Rica 

Hope, Disbelief and Reality

Submitted by katman on Thu, 2006-11-30 11:00

Having finished 26 months of this sometimes hellish protocol, I have been through the months based only on hope.  Then came the months of disbelief and "I couldn't do that before", about  twenty-three of the two together.  I am now in the reality phase and I love it.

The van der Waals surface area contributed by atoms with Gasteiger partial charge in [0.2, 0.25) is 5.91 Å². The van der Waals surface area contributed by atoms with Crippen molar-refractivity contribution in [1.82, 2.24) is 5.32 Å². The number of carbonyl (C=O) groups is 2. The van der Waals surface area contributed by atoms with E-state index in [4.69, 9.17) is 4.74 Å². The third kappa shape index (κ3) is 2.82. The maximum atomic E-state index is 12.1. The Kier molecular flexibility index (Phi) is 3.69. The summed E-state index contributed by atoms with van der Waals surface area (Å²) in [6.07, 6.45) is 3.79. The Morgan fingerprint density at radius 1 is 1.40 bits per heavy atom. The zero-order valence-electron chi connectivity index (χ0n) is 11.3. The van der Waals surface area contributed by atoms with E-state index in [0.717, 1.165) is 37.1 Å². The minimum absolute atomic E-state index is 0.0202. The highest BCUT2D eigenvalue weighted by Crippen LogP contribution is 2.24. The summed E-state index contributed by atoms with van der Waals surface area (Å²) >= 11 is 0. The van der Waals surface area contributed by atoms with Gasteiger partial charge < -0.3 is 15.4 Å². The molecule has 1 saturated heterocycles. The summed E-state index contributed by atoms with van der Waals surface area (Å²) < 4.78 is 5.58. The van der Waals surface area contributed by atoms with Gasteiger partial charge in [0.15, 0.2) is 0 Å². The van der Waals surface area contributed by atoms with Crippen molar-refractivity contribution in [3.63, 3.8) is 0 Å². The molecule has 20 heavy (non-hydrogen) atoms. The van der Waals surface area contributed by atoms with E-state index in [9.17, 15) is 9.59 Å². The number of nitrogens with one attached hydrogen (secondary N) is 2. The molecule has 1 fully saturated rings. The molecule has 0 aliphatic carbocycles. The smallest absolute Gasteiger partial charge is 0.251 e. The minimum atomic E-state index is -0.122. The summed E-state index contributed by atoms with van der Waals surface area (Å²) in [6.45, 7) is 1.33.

My visit to my doctor was a few weeks ago.  For his benefit and to prove once again to myself that all this was indeed true, I insisted on doing the shin test, the stork test, the feet-together-eyes closed-arms outstretched for 30 seconds (we really need to name that because we are going to need it more and more).  Just as "normal" people could do, I did all with an A+.  I still have trouble getting past 5 seconds standing on my "bad foot" alone, but never did I think I could even stand on that foot at one time, since I couldn't stand on both at the same time without a cane or walker.